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After many years of neglect, in former socialist countries the library and information sector has deficiencies which are now creating problems during the current transition. Dynamic and complex socioeconomic and technological changes have found many librarians and information professionals unprepared to react fast, adapt and take advantage of the developments in their field. Most of them are still working in the traditional manner, focusing mainly on classic library routines. There are no cost/benefit analyses of these processes and thus it is impossible to evaluate their operations and their impact on the parent organization. With librarians often lacking the appropriate academic and professional background, their status is relatively low, exacerbating the situation.

Due to lack of funding, slow action and reaction, and insufficient professional knowledge the library/information sector in countries in transition has lagged behind world developments in the field. Newly created library and information systems are often outdated by the time they are developed and implemented. It takes courage to radically cut and abandon existing inefficient practices. This then leads to situations in which scarce funds and precious time are wasted in fruitless discussions and endeavors.

The poor financial support and lack of education and research in the field have made it difficult for professionals at all levels to conceptualize meaningful national and corporate information policies, devise financial solutions and introduce incentives, stimulation or subsidies where necessary for the development of the library and information sector.

Well-articulated information policies are lacking both at the macro and micro levels. Information policies on the national level are needed to define a framework for cooperation among the various agents in the information infrastructure of the country and also to ensure wider access to external (international) sources of information as well as international access to national information sources (i.e., to present them in the international information systems and networks).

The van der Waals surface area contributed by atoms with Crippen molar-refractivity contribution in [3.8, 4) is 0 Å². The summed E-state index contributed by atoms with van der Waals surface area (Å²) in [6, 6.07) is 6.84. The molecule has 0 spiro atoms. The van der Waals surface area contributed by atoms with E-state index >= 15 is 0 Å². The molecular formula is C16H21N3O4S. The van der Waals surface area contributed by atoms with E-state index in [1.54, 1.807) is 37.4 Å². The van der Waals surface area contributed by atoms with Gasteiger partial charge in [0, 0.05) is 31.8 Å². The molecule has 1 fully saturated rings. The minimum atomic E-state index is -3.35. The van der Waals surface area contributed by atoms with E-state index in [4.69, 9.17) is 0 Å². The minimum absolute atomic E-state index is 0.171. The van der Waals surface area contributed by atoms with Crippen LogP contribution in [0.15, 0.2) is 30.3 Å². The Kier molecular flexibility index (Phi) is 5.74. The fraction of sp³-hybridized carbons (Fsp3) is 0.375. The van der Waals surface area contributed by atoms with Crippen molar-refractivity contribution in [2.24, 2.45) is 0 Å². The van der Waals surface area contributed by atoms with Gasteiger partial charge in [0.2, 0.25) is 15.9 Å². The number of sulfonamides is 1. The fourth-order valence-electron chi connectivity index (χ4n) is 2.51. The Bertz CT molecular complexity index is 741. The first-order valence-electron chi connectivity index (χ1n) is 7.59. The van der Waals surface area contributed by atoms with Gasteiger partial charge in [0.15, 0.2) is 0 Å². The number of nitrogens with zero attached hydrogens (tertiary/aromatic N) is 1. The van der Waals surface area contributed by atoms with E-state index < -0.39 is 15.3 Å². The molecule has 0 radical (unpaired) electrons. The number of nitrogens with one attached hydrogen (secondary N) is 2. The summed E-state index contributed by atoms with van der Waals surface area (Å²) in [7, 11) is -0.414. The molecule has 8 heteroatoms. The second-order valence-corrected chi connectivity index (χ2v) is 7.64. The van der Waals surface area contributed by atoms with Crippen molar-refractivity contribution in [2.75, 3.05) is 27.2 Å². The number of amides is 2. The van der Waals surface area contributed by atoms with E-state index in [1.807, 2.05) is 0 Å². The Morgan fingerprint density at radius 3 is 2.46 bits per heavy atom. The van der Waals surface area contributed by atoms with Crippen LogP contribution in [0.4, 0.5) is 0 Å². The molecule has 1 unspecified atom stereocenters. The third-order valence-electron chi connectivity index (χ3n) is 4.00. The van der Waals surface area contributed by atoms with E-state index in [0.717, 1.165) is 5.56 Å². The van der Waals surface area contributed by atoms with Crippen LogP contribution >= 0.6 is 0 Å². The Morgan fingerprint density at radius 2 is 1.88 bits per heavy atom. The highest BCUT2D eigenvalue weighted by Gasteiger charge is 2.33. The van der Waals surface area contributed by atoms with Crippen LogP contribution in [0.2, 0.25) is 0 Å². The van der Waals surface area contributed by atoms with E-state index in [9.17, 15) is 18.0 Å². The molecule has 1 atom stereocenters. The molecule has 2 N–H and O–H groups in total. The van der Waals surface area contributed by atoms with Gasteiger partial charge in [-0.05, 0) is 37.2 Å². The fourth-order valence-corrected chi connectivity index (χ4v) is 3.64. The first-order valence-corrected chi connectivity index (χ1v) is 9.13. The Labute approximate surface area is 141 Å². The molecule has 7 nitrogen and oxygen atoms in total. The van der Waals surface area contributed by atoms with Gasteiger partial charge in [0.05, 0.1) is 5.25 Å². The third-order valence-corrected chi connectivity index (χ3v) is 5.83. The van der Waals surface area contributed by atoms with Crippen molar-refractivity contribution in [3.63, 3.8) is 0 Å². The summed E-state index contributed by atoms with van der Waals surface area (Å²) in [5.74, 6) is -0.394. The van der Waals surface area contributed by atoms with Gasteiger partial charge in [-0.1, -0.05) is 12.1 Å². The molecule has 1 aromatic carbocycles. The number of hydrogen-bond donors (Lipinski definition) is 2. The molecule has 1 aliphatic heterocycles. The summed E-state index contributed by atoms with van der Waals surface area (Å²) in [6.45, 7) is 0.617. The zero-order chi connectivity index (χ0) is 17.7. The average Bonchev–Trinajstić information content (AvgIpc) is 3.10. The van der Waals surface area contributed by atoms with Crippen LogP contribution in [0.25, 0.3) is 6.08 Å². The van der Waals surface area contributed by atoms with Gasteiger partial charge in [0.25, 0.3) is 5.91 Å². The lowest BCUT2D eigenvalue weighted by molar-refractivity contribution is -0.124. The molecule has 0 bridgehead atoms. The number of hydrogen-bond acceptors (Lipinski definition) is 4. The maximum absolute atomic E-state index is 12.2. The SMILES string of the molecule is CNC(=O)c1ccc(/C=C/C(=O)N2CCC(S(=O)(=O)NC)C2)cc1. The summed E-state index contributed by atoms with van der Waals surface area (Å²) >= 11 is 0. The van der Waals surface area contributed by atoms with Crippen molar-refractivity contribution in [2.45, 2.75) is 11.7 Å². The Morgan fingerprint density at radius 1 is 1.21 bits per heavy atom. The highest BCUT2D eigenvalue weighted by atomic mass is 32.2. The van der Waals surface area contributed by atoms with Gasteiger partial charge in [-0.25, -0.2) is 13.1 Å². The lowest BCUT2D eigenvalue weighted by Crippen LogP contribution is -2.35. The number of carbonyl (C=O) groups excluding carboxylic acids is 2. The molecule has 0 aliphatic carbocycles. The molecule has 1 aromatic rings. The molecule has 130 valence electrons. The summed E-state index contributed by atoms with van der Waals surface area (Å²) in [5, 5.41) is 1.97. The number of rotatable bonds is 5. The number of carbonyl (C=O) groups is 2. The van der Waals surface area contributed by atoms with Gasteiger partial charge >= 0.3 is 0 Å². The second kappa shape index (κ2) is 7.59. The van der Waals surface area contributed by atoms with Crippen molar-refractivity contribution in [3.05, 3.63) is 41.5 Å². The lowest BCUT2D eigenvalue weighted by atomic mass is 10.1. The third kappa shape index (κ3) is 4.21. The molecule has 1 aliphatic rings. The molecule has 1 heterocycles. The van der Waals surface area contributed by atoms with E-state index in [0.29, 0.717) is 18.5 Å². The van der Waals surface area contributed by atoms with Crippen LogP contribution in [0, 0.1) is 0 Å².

At the micro level, organizations in these countries need information policies that will ensure consideration of all the factors relevant to the acquisition, flow and use of information, the development of strategic plans for information activities and appropriate information resources management.

One of the greatest and for all sectors general problems is the lack of capital. This perpetuates chronic underinvestment in the information infrastructure. Budgeting and other financial issues in the information sector have been difficult in industrialized countries and better organized economies. The lack of capital and poor market mechanisms render these issues even more difficult in countries with transition economies.

The weak demand for information services in the previous economic systems has necessarily led to non-existent or underdeveloped markets of information services and products. Services are scattered and uncoordinated. The marketing of information services is still generally poor. Even where fairly good information services exist, they are not well known and are not easily available to potential users from the national and international communities, though the World Wide Web possibilities are changing the situation.

The manpower position is the most crucial. For many years there was practically no regular professional education and training. Without professional education, in particular at the postgraduate level, there were very few research projects, surveys or empirical studies that could have clarified the problems in the library/information sector and brought about solutions.

Keeping pace with the unprecedented speed of developments in the area of information and telecommunications directly affecting information and library work has been a traumatic experience even for information professionals in industrialized countries that have undergone a more or less continuous development in the field. For information professionals in countries in transition this has been an even greater problem.

Many information professionals in countries in transition lose confidence when faced with a general lack of understanding of their vocation, lack of opportunities for regular and continuous professional training, and the imperative to keep abreast with the rapid development of information and telecommunication technology.

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